- Police: Man dies from self-inflicted gunshot after standoff in south Cape (1/14/18)3
- Here's what's being built next to Chick-fil-A in Cape (1/18/18)1
- Author of Waller's manuscript rewarded for helping feds (1/13/18)
- Cape lands new summer-league baseball team; Capaha Field to see major upgrades (1/20/18)8
- Man sentenced to life for killing mother, burning her body; mouth taped shut at hearing (1/20/18)
- Poultry in motion: 4-H participants take first in nation with barbecue skills (1/13/18)1
- Redhawk Food Pantry helping Southeast students, employees who need assistance with food, supplies (1/19/18)2
- Word to your superintendent: Glass rocks Vanilla Ice parody to announce cancellation (1/13/18)3
- 3 mayor candidates in Scott City; former mayor Porch files for council seat (1/18/18)
- Chronic wasting disease found in 2 Southeast Missouri deer; whether disease transferable to humans unknown (1/18/18)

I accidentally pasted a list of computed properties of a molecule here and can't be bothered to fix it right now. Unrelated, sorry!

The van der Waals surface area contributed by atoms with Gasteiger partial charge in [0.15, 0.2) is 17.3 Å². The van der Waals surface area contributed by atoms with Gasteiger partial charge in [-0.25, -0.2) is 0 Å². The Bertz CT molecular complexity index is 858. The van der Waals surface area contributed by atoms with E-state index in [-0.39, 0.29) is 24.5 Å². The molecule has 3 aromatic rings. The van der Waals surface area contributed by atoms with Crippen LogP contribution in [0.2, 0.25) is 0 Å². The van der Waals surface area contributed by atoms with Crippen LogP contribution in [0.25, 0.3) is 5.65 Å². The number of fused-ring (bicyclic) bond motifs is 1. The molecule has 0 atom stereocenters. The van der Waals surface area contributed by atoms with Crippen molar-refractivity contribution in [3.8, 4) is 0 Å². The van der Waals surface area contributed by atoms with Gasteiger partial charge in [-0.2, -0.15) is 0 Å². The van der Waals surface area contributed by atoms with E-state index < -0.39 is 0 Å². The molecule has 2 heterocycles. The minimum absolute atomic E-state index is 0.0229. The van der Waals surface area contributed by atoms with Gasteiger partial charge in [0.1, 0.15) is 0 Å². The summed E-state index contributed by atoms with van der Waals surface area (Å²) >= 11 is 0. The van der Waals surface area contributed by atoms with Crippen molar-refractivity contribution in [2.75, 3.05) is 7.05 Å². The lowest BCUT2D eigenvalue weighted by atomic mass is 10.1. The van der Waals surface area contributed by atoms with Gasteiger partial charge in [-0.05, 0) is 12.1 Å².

Bond has key role in federal highway funding
It's an exciting time in Missouri transportation history -- or, at least, it has the potential to be.
U.S. Sen. Kit Bond of Missouri will chair the Senate subcommittee charged with writing a bill to distribute up to $33 billion in federal transportation dollars over six years to the states. Ostensibly, his powerful role on the committee could swing a few more dollars Missouri's way.
To that end, Bond made six stops across the state, including one last week in Cape Girardeau. He was asking residents their opinions on spending federal transportation dollars. But, more importantly, he was explaining the process of distributing those federal dollars.
There was lots of input from residents, but it wasn't particularly useful for writing the nation's transportation spending legislation. Bond spokesman Ernie Blazar said the senator primarily was trying to "educate people as to what the responsibilities are and what his role is and what it is not."
"Folks think Kit Bond is going to re-pave every driveway in the state," he said. "As much as Senator Bond would like to do that, he doesn't have the power nor the resources."
This becomes obvious when one considers that 99 other senators are committed to getting money for their own states.
However, it is an honor to have a senior senator from Missouri in such a position, and residents should pay attention to and be educated about the highway-funding process he's overseeing.